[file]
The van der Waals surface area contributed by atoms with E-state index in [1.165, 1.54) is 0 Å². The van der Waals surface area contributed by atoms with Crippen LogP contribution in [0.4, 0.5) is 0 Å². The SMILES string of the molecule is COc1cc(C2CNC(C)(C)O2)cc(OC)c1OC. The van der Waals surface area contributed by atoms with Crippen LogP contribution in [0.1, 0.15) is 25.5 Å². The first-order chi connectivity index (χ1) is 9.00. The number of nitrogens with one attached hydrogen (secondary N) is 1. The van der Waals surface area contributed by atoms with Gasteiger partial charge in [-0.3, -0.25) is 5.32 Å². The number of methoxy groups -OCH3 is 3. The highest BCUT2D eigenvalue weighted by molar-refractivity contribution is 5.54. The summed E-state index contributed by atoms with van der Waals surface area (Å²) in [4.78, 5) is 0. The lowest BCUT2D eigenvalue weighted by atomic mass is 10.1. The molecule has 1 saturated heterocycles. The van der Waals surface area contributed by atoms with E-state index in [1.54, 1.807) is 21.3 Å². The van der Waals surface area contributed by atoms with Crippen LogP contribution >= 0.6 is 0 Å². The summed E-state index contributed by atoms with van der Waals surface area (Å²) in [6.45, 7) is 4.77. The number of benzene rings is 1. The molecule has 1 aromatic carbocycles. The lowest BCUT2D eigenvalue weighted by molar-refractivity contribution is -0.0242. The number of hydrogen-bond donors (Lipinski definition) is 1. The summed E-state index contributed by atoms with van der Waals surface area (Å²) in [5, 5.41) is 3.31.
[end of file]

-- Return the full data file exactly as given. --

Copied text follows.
The van der Waals surface area contributed by atoms with E-state index in [1.165, 1.54) is 0 Å². The van der Waals surface area contributed by atoms with Crippen LogP contribution in [0.4, 0.5) is 0 Å². The SMILES string of the molecule is COc1cc(C2CNC(C)(C)O2)cc(OC)c1OC. The van der Waals surface area contributed by atoms with Crippen LogP contribution in [0.1, 0.15) is 25.5 Å². The first-order chi connectivity index (χ1) is 9.00. The number of nitrogens with one attached hydrogen (secondary N) is 1. The van der Waals surface area contributed by atoms with Gasteiger partial charge in [-0.3, -0.25) is 5.32 Å². The number of methoxy groups -OCH3 is 3. The highest BCUT2D eigenvalue weighted by molar-refractivity contribution is 5.54. The summed E-state index contributed by atoms with van der Waals surface area (Å²) in [4.78, 5) is 0. The lowest BCUT2D eigenvalue weighted by atomic mass is 10.1. The molecule has 1 saturated heterocycles. The van der Waals surface area contributed by atoms with E-state index in [1.54, 1.807) is 21.3 Å². The van der Waals surface area contributed by atoms with Crippen LogP contribution >= 0.6 is 0 Å². The summed E-state index contributed by atoms with van der Waals surface area (Å²) in [6.45, 7) is 4.77. The number of benzene rings is 1. The molecule has 1 aromatic carbocycles. The lowest BCUT2D eigenvalue weighted by molar-refractivity contribution is -0.0242. The number of hydrogen-bond donors (Lipinski definition) is 1. The summed E-state index contributed by atoms with van der Waals surface area (Å²) in [5, 5.41) is 3.31.